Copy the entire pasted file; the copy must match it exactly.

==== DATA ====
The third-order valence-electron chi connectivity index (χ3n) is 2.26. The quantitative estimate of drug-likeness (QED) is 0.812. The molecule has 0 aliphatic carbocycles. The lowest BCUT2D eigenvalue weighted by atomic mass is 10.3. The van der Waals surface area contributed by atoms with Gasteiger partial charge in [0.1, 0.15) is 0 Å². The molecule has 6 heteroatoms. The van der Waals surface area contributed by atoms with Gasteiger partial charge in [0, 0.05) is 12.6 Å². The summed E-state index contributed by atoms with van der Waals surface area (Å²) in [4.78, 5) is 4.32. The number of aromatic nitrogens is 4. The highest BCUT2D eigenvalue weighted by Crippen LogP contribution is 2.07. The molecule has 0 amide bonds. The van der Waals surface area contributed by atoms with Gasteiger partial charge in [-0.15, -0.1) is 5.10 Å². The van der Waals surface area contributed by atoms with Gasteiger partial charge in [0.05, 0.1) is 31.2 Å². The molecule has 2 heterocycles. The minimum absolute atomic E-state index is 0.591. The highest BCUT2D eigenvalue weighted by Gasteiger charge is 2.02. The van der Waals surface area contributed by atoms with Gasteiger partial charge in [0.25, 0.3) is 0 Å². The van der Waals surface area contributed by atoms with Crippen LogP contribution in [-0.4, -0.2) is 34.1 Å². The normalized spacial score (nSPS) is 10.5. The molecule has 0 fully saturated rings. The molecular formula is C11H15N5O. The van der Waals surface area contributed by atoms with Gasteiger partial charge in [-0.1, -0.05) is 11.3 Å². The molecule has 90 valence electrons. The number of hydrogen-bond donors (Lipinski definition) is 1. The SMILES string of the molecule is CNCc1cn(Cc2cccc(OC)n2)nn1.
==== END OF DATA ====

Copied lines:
The third-order valence-electron chi connectivity index (χ3n) is 2.26. The quantitative estimate of drug-likeness (QED) is 0.812. The molecule has 0 aliphatic carbocycles. The lowest BCUT2D eigenvalue weighted by atomic mass is 10.3. The van der Waals surface area contributed by atoms with Gasteiger partial charge in [0.1, 0.15) is 0 Å². The molecule has 6 heteroatoms. The van der Waals surface area contributed by atoms with Gasteiger partial charge in [0, 0.05) is 12.6 Å². The summed E-state index contributed by atoms with van der Waals surface area (Å²) in [4.78, 5) is 4.32. The number of aromatic nitrogens is 4. The highest BCUT2D eigenvalue weighted by Crippen LogP contribution is 2.07. The molecule has 0 amide bonds. The van der Waals surface area contributed by atoms with Gasteiger partial charge in [-0.15, -0.1) is 5.10 Å². The van der Waals surface area contributed by atoms with Gasteiger partial charge in [0.05, 0.1) is 31.2 Å². The molecule has 2 heterocycles. The minimum absolute atomic E-state index is 0.591. The highest BCUT2D eigenvalue weighted by Gasteiger charge is 2.02. The van der Waals surface area contributed by atoms with Gasteiger partial charge in [0.25, 0.3) is 0 Å². The van der Waals surface area contributed by atoms with Crippen LogP contribution in [-0.4, -0.2) is 34.1 Å². The normalized spacial score (nSPS) is 10.5. The molecule has 0 fully saturated rings. The molecular formula is C11H15N5O. The van der Waals surface area contributed by atoms with Gasteiger partial charge in [-0.1, -0.05) is 11.3 Å². The molecule has 90 valence electrons. The number of hydrogen-bond donors (Lipinski definition) is 1. The SMILES string of the molecule is CNCc1cn(Cc2cccc(OC)n2)nn1.